Adults need certain capabilities to succeed in life and support the development of the next generation. These capabilities help us to get and keep a job, provide responsive care for children, manage a household, and contribute productively to the community. When these skills have not developed as they should, or are compromised by the stresses of poverty or other sources of ongoing adversity, our communities pay the price in population health, education, and economic vitality.
What Are the Core Capabilities?
Mounting research from neuroscience and psychology tells us that there is a set of underlying core capabilities that adults use to manage life, work, and parenting effectively. These include, but are not limited to: planning, focus, self-control, awareness, and flexibility.
To scientists, these capabilities fall under the umbrella of self-regulation and executive function.
Our Core Capabilities in Action
Self-regulation helps us to draw upon the right skills at the right time, manage our responses to the world, and resist inappropriate responses. In the brain, self-regulation includes both intentional and automatic processes. The proper balance ensures appropriately responsive and productive actions.
- Automatic self-regulation is our rapid, impulse-directed response (also called the “fight or flight” response) that is needed for urgent or threatening situations.
- Intentional self-regulation is our conscious, planful, and proactive response needed for achieving goals. Attention serves as the critical gate-keeper for engaging our intentional self-regulation by directing our focus toward specific things within and around us.
Executive function, including inhibitory control, working memory, and mental flexibility, makes intentional self-regulation possible. Executive function skills help us to remember our goals and the steps needed to reach them, resist distractions along the way, and find a Plan B when Plan A doesn’t work out.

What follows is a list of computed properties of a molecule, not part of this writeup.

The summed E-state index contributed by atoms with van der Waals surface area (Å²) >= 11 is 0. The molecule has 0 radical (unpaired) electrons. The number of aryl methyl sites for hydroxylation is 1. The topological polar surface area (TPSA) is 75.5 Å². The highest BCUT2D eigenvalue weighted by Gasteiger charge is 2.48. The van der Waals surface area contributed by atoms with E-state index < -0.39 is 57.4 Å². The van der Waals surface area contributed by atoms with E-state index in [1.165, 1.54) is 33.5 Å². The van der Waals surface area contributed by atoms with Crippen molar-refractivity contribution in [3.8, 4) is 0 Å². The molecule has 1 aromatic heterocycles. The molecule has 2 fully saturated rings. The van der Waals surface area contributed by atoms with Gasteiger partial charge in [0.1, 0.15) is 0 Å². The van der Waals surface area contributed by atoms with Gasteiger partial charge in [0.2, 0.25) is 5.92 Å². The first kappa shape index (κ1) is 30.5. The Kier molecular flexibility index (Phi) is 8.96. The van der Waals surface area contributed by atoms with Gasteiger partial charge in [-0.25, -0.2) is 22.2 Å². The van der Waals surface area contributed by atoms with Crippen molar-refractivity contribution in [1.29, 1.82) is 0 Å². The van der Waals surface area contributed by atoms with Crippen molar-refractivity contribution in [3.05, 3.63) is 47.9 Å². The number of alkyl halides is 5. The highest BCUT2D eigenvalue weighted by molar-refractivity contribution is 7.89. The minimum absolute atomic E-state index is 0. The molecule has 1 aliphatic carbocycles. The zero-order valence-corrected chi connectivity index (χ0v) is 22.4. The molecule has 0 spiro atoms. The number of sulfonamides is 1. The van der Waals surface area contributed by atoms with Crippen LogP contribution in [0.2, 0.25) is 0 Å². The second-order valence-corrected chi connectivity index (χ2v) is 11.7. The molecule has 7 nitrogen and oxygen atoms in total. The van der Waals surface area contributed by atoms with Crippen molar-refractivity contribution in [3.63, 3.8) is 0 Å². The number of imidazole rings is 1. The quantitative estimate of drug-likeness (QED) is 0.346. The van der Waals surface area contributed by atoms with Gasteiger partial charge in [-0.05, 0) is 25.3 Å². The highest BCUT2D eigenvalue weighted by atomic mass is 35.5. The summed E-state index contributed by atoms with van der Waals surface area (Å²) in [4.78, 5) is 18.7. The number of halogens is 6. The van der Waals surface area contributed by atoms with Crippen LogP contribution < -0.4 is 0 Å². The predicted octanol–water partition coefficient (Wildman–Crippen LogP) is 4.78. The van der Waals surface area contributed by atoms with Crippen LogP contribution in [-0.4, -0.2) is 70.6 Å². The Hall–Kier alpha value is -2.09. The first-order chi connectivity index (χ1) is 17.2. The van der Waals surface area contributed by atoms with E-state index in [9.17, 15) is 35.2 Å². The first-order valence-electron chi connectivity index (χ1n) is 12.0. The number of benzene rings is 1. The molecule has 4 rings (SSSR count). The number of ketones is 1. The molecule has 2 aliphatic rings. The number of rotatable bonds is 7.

How Do These Core Capabilities Work Together?
Imagine any situation that requires a response—e.g., a knock on the door, a cry from your baby, or a request from a supervisor. First the brain must recognize that the situation requires a response. This launches a rapid-fire cycle of triggers and neurotransmitters in the brain that operate in an intricate, mutually dependent way. The automatic self-regulation system responds first, orienting to where the stimulus is coming from and initiating a response. The attention system alerts the intentional self-regulation system, which must act fast—directing the attention system to what it should focus on and prioritize. It also sends a signal quickly to the automatic self-regulation system as to whether the initial response is the right one, or more careful thought is required.
This cycle demonstrates a continuum between reactive or impulsive behavior at one end and proactive or goal-directed behavior at the other. Both reactive and proactive behaviors are important adaptations to the environment in which people develop: quick responses are helpful in the face of immediate threats. But when longer-term goals are more important than immediate concerns, proactive behaviors are required. Having the right balance is an important part of being able to use our core capabilities in life.
How Do These Core Capabilities Develop?